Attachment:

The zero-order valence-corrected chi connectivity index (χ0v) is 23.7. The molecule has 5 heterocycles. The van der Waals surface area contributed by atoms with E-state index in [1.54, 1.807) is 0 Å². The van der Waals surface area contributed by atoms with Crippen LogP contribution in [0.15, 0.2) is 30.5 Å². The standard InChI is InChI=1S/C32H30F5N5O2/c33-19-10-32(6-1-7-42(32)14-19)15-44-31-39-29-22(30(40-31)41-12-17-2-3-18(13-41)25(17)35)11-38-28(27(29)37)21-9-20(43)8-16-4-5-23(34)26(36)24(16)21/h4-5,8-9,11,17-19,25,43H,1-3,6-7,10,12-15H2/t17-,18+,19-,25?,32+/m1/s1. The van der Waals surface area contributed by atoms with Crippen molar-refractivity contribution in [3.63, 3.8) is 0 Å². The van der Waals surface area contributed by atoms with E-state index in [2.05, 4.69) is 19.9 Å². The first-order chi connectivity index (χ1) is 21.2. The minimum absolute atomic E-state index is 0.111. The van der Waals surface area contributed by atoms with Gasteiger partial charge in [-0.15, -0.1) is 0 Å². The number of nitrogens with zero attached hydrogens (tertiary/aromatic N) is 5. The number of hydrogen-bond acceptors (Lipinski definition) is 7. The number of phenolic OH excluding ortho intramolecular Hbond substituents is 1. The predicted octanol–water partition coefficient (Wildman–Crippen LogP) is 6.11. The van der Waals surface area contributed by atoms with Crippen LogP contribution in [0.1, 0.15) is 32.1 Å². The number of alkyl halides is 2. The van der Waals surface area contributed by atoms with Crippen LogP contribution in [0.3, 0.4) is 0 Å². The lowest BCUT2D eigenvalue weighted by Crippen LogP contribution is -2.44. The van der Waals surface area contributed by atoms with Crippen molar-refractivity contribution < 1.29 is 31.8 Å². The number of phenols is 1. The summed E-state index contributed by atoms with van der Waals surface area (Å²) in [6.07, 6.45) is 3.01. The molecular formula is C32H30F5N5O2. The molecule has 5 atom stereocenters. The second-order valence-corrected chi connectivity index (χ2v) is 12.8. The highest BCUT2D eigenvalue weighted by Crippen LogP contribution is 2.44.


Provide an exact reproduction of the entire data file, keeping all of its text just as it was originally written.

The zero-order valence-corrected chi connectivity index (χ0v) is 23.7. The molecule has 5 heterocycles. The van der Waals surface area contributed by atoms with E-state index in [1.54, 1.807) is 0 Å². The van der Waals surface area contributed by atoms with Crippen LogP contribution in [0.15, 0.2) is 30.5 Å². The standard InChI is InChI=1S/C32H30F5N5O2/c33-19-10-32(6-1-7-42(32)14-19)15-44-31-39-29-22(30(40-31)41-12-17-2-3-18(13-41)25(17)35)11-38-28(27(29)37)21-9-20(43)8-16-4-5-23(34)26(36)24(16)21/h4-5,8-9,11,17-19,25,43H,1-3,6-7,10,12-15H2/t17-,18+,19-,25?,32+/m1/s1. The van der Waals surface area contributed by atoms with Crippen molar-refractivity contribution in [3.63, 3.8) is 0 Å². The van der Waals surface area contributed by atoms with E-state index in [2.05, 4.69) is 19.9 Å². The first-order chi connectivity index (χ1) is 21.2. The minimum absolute atomic E-state index is 0.111. The van der Waals surface area contributed by atoms with Gasteiger partial charge in [-0.15, -0.1) is 0 Å². The number of nitrogens with zero attached hydrogens (tertiary/aromatic N) is 5. The number of hydrogen-bond acceptors (Lipinski definition) is 7. The number of phenolic OH excluding ortho intramolecular Hbond substituents is 1. The predicted octanol–water partition coefficient (Wildman–Crippen LogP) is 6.11. The van der Waals surface area contributed by atoms with Crippen LogP contribution in [0.1, 0.15) is 32.1 Å². The number of alkyl halides is 2. The van der Waals surface area contributed by atoms with Crippen LogP contribution in [0.3, 0.4) is 0 Å². The lowest BCUT2D eigenvalue weighted by Crippen LogP contribution is -2.44. The van der Waals surface area contributed by atoms with Crippen molar-refractivity contribution < 1.29 is 31.8 Å². The number of phenols is 1. The summed E-state index contributed by atoms with van der Waals surface area (Å²) in [6.07, 6.45) is 3.01. The molecular formula is C32H30F5N5O2. The molecule has 5 atom stereocenters. The second-order valence-corrected chi connectivity index (χ2v) is 12.8. The highest BCUT2D eigenvalue weighted by Crippen LogP contribution is 2.44.